Kehilat HaNahar, the Little Shul by the River, Celebrates 25 Years


There was no heating at the congregation’s first Chanukah celebration in its new building. But even though renovations were still underway, the room was warm from all the lit menorahs people brought.

One woman showed her newborn to the crowd. It was an experience Louise Levy described as moving.

Kehilat HaNahar at the anniversary picnic
Kehilat HaNahar at the anniversary picnic on Sept. 15 (Courtesy of Abraham Leibson)

Levy is one of the earliest members of the Kehilat HaNahar, the Little Shul by the River. The Reconstructionist congregation in New Hope recently celebrated its 25th anniversary.

In the beginning, there was no building, no rabbi, not even an official name. More than two decades later it has all of those and is home to more than 130 families.

Before Kehilat HaNahar, area Jews met in people’s homes for Shabbat services and holiday celebrations. But over time the group grew and started to meet in public spaces in Lambertville, New Jersey, and at the Solebury Friends Meeting House in Bucks County.

That’s when Ellen Miller took notice. She attended a holiday service and has been a member ever since. She said the area’s Jewish community isn’t clustered like in big cities, but more spread out. So the synagogue was created to act as a focal point and bring people together.

The congregation formed in 1994 and was led by Sandy Roth, who at the time was a student at the Reconstructionist Rabbinical College in Wyncote. Levy started attending services after moving to New Hope from Boston. She recalled the difficulties in the early days of creating a new organization.

“The challenge at that time was that we were stating a congregation, all the logistics of figuring out who we were and what we were about,” Levy said. “You have three Jews in a room, and you have four opinions.”

Roth became ordained and served as the shul’s first rabbi. In 1996, the congregation bought a schoolhouse building in New Hope dating to 1851. It previously was used as storage for a restaurant and catering business.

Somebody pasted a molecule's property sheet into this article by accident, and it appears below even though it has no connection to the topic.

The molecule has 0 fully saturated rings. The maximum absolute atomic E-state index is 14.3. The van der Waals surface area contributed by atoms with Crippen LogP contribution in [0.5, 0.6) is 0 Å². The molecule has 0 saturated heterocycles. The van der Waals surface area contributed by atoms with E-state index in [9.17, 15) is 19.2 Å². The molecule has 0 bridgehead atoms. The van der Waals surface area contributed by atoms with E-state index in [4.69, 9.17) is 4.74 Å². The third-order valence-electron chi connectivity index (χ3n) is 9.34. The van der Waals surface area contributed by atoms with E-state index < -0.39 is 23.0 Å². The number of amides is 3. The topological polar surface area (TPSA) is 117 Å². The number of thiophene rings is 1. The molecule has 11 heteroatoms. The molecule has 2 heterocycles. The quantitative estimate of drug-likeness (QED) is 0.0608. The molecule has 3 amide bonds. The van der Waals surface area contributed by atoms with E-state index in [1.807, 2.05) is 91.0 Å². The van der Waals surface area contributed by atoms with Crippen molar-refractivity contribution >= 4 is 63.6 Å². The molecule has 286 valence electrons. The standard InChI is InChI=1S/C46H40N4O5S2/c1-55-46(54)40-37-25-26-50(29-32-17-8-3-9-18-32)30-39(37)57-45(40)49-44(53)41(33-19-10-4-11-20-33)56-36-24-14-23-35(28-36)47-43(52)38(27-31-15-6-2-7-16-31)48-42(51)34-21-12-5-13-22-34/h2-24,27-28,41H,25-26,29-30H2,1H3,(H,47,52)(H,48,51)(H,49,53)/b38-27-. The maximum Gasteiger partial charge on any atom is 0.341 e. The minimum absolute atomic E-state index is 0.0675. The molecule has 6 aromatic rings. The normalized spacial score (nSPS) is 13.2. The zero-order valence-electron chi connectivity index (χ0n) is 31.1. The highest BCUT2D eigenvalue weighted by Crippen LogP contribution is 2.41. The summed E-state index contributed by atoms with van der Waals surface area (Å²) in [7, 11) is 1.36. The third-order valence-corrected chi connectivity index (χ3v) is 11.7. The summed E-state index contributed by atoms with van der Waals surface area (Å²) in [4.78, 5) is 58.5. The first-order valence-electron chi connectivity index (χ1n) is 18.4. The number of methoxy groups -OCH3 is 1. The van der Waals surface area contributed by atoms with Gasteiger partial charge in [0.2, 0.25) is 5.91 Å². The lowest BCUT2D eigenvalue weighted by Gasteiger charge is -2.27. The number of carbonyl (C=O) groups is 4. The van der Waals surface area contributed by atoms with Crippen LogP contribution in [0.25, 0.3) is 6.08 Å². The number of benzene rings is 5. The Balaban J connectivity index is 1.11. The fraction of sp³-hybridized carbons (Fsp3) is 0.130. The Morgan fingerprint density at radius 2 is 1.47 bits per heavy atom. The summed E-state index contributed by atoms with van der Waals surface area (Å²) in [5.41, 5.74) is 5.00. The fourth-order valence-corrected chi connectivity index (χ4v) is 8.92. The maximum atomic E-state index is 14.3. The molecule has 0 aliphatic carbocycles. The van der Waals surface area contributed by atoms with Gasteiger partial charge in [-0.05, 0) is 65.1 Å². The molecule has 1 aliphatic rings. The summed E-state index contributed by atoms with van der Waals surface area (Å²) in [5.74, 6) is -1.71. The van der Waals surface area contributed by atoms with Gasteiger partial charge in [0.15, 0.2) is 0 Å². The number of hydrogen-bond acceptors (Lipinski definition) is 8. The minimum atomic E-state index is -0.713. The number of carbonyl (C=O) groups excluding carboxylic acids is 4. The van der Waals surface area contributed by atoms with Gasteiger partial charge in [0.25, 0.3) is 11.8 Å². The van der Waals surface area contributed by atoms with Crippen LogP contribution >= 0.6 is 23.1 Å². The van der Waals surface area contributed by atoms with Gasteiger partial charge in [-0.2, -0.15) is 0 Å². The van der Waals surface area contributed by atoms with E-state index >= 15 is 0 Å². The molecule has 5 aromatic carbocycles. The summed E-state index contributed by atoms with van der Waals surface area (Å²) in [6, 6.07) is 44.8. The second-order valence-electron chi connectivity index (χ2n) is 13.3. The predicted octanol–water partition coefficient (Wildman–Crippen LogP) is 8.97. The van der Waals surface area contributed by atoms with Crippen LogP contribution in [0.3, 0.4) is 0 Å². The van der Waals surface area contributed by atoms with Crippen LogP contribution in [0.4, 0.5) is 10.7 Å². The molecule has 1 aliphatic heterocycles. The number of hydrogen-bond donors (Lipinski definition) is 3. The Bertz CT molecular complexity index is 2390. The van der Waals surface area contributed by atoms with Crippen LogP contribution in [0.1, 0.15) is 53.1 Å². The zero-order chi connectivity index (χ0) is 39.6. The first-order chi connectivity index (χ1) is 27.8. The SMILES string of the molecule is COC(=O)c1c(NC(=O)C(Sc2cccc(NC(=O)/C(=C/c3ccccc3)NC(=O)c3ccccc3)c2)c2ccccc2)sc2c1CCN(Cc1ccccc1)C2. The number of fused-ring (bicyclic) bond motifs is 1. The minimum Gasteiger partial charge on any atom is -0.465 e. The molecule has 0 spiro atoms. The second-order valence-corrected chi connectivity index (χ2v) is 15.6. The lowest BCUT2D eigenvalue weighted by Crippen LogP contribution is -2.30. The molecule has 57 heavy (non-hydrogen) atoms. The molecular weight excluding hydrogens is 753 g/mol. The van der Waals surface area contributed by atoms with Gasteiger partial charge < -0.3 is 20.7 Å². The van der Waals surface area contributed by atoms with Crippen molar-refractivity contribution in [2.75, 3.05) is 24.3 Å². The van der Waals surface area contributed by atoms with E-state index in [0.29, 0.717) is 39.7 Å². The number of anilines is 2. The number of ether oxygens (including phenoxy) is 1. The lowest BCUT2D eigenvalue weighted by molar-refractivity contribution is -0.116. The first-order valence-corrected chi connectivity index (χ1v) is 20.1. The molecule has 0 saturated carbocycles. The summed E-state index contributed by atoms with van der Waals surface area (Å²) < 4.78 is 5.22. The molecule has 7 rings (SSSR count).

Levy said the first seder at the property was a “hard-hat seder,” where everyone wore hard hats because renovations weren’t complete. The building was dedicated in 1998 and has been home to the synagogue ever since.

Roth served Kehilat HaNahar until dying from lung cancer in 2011, and the congregation’s sanctuary was renamed in her honor.

Rabbi Diana Miller was brought on to lead the congregation. She said what attracted her to Kehilat HaNahar was its location, the historic building and the dedicated community. She found it exciting and even said the name was enchanting.

In September, the shul held a picnic to celebrate the 25th anniversary with food, music and games. On the Shabbat before, founding members were named special guests and given the chance to share their memories of early days.

Sharon Leibson and Abraham Leibson
Sharon Leibson and Abraham Leibson (Courtesy of Abraham Leibson)

“It means a lot to the founders that they had this dream and vision and this scrappy beginning,” Miller said. “And it was incredibly moving to hear that outside of their children, that coming to shul and seeing it thriving was one of their most meaningful accomplishments.”

One of those founders was Abraham Leibson, although he describes himself as an “accidental founding member.” He first heard about the congregation forming from a next-door neighbor after moving to New Hope. It was Leibson’s wife who encouraged them to go, which surprised him as she is Catholic. But they gave it a try and have been members ever since. Leibson said the congregation is accepting of people of all backgrounds and is comprised of interfaith, interracial and LGBTQ couples.

Today, the Kehilat HaNahar continues to grow. Over the summer, Rabbi Jonah Rank was brought on to direct the shul school. And many new members have found their place there.

Gerry Bogatz has been a member for about three years. She enjoys Kehilat HaNahar’s origin story and is glad to be part of its future.

“It’s just absolutely a delightful and charming story that people cared that much to make the effort, put in all that hard work to make it a reality,” Bogatz said. “It gives it a wonderful history to look back on. It’s special in that way.”

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